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My previous article in the May–June 2014 issue of Defense AT&L introduced the application of the DOTmLPF-P construct for implementing a host-nation (HN)-first contingency procurement strategy. That article covered Policy, Doctrine, Organization and Training. This concluding article focuses on the remaining areas of materiel, Leadership and Education, Personnel, and Facilities. The recommendations herein are by no means exhaustive but are intended to provide some major areas to consider when executing a HN-first procurement policy such as we attempted to carry out in Afghanistan under Operation Enduring Freedom.
What is DOTmLPF-P?
To set the stage, I’ll repeat the definition of DOTmLPF-P I gave in my previous article. The acronym DOTmLPF-P stands for Doctrine, Organization, Training, materiel, Leadership and Education, Personnel, Facilities and Policy. These are normally associated with the term “nonmateriel solution” when conducting capability-based assessments under the Joint Capabilities Integration and Development System (JCIDS). The JCIDS Manual (January 2012) Enclosure A defines a nonmateriel solution as “Changes to doctrine, organization, training, (existing) materiel, leadership and education, personnel, and/or facilities, implemented to satisfy one or more capability requirements (or needs) and reduce or eliminate one or more capability gaps, without the need to develop or purchase a new materiel solution.” The DOTmLPF-P construct can also be used to assess the possible effects of a materiel solution on those areas, most of which are captured in the Logistics functional area’s 12 Integrated Product Support elements. In this article, I use the DOTmLPF-P construct to provide recommendations for contingency procurement operations in which host-nation vendors (HNVs) are used to supply or manufacture products for host-nation government (HNG) forces under the auspices of U.S. contracts.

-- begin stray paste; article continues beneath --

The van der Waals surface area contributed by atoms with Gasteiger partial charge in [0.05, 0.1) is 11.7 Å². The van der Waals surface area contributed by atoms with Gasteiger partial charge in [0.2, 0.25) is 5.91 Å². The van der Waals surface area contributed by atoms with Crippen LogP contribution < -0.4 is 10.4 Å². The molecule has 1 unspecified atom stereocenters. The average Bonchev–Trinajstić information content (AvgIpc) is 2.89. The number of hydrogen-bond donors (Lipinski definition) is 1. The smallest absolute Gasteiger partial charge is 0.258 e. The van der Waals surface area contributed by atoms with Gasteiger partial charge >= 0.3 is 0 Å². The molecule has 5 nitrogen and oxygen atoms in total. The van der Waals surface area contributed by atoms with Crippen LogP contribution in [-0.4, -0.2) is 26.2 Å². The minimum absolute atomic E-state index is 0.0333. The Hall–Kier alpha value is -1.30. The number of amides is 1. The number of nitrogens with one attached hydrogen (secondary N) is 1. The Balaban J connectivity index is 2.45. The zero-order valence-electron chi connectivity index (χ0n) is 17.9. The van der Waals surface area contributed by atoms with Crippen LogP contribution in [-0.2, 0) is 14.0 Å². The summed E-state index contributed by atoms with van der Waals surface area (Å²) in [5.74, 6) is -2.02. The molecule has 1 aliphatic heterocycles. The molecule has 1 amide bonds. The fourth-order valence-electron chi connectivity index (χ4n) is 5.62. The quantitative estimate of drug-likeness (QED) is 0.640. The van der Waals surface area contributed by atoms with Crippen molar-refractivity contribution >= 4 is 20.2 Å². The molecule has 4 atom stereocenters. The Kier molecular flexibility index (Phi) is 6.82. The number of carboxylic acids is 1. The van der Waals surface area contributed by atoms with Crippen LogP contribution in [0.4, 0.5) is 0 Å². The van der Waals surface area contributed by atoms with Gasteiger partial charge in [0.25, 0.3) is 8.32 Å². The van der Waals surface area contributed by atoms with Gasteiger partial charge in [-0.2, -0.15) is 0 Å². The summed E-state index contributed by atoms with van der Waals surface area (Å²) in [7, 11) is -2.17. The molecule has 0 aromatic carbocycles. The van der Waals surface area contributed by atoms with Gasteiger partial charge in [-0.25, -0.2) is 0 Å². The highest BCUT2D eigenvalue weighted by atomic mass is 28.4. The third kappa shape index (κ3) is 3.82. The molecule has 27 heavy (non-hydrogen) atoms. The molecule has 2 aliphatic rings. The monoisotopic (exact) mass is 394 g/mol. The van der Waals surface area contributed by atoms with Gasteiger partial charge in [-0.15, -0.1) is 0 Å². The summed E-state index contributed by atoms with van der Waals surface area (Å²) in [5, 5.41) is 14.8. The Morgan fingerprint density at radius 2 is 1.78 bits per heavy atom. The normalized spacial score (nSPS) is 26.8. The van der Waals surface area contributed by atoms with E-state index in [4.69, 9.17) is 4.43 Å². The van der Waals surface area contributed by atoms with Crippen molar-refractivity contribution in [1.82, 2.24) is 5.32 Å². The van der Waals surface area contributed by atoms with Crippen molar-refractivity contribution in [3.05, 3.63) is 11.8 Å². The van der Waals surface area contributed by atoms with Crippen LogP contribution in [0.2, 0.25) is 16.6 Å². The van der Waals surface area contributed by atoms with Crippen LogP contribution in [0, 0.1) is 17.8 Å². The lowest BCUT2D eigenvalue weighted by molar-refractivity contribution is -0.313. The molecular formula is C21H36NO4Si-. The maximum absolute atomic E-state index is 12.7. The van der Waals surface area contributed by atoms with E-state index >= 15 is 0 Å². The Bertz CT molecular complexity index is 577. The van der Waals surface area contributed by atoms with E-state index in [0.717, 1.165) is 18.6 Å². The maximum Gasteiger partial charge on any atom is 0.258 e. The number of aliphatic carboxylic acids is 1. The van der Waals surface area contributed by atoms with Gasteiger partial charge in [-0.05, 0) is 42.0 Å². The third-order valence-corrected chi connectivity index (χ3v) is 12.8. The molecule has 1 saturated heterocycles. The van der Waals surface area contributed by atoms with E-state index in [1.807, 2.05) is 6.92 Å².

Materiel in the context of DOTmLPF-P means nondevelopmental items such as commercial-off-the-shelf (COTS) and government-off-the-shelf (GOTS). The JCIDS Manual states, “The letter ‘m’ in the acronym is usually lower case since Joint DCRs [DOTmLPF-P Change Recommendations] do not advocate new materiel development, but rather advocate increased quantities of existing materiel capability solutions or use in alternate applications.”
Products to be manufactured by HNVs should be nondevelopmental items that already exist in the U.S. inventory or that the U.S. Government has the rights to have manufactured by foreign vendors. This speeds procurement time, reduces cost of developing new products from scratch and negates the initial need to train HNG personnel in new product development.